Coraline by Neil Gaiman


I liked Stardust so much that I decided to continue reading Neil Gaiman on my Kindle. Next up was Coraline. This so called children’s book was quite different than Stardust! While Stardust had a certain sweetness to it, or at least a romantic element, Coraline is creepy and rather dark. Of course they both have their mythical and otherworldly elements as is typical of Gaiman. But creepiness has its attractions as well, and I found Coraline to be entertaining and enjoyable in its own unique way.

The story centers on the adventures of the title character Coraline as she explores her new home, a large old house split into apartments. Her parents are around but distracted by their lives and mostly just encourage Coraline to entertain herself. This leads to questions about a locked door that seems to lead nowhere. The door when opened by her mother reveals a brick wall. Her mom explains that it was bricked up when the house was divided into flats.

Coraline, however, is intrigued by the door and when her parents are away gets a hold of the keys and unlocks it only to find the bricks gone. Coraline bravely, or foolishly, decides to explore this mysterious opening. At the end of this darkened corridor she finds a duplicate set of parents who at first look very much like her own . But soon she finds that these parents are in fact fakes with button eyes and other unnerving characteristics. She makes it back to her real home only to find her parents have disappeared. She comes to the conclusion that they have been kidnapped by her other mom and she must return to the other side to save them. Her quest involves talking cats, trapped ghosts, a mouse circus, and a showdown with her evil other mother.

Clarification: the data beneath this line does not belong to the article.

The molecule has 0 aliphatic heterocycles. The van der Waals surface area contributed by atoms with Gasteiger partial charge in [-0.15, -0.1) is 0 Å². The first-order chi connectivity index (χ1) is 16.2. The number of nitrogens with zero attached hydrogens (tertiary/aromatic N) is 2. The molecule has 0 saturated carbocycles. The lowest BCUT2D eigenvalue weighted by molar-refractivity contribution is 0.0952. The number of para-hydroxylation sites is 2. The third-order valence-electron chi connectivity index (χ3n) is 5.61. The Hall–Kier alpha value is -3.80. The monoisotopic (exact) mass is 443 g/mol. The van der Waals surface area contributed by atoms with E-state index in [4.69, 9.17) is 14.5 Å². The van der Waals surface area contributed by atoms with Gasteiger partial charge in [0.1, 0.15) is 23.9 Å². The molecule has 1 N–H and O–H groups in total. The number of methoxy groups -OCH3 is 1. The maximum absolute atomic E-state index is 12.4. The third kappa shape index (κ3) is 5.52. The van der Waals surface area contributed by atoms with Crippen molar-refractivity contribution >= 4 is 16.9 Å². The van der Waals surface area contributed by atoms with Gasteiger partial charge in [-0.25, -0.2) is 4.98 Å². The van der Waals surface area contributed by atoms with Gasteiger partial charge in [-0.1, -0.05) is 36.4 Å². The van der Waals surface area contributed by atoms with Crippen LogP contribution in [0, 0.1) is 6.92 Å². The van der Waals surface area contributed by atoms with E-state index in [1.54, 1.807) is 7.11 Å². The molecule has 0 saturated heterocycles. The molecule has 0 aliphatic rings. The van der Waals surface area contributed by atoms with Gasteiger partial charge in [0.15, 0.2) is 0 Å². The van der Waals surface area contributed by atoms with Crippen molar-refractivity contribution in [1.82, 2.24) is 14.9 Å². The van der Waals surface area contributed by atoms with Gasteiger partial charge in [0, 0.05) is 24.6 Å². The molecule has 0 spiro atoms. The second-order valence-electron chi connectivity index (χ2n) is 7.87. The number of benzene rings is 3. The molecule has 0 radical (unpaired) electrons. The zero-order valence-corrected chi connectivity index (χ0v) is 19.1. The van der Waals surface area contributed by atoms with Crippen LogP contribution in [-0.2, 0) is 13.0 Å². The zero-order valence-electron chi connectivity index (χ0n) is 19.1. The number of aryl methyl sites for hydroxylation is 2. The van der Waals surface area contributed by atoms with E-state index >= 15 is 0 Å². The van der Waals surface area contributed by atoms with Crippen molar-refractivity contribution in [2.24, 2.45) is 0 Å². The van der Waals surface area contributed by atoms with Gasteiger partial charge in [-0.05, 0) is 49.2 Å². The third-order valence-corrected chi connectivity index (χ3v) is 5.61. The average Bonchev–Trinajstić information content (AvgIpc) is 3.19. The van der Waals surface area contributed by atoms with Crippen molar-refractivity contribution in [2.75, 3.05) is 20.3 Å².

Gaiman masterfully weaves a story right out of our nightmares and yet one that doesn’t involve graphic violence. He creates a tone of the surreal that nevertheless has the feel of real menace. It feels all the more real because it seems like something you would actual dream about only to wake up drenched in sweat. It is like being trapped in a dark room of fun house mirrors where some of the images are real monsters.

There is something to the way he never really completely spells out the danger or its nature but relies on the reader’s imagination to fill in the blanks. Isn’t this always the case? That our imagination increases the terror when we are left to guess at what is out there. In this way the terror involved is more psychological than physical: being forced to live in a false family possessed by a monster taking on the image of your mother – literally being trapped in a nightmare.

I am beginning to see why he has attracted such a large fan base. Gaiman is clearly a writer of many talents to be able to create both the love story/coming of age fairy tale like Stardust and the creepy nightmare that is Coraline. I plan to keep reading his other work as I am able.

Next up is Neverwhere, another story about disappearance. If you haven’t yet read Coraline and enjoy unusual and creepy stories, I recommend it.

Read the book before the movie comes out.

Kevin Holtsberry
I work in communications and public affairs. I try to squeeze in as much reading as I can while still spending time with my wife and two kids (and cheering on the Pittsburgh Steelers and Michigan Wolverines during football season).

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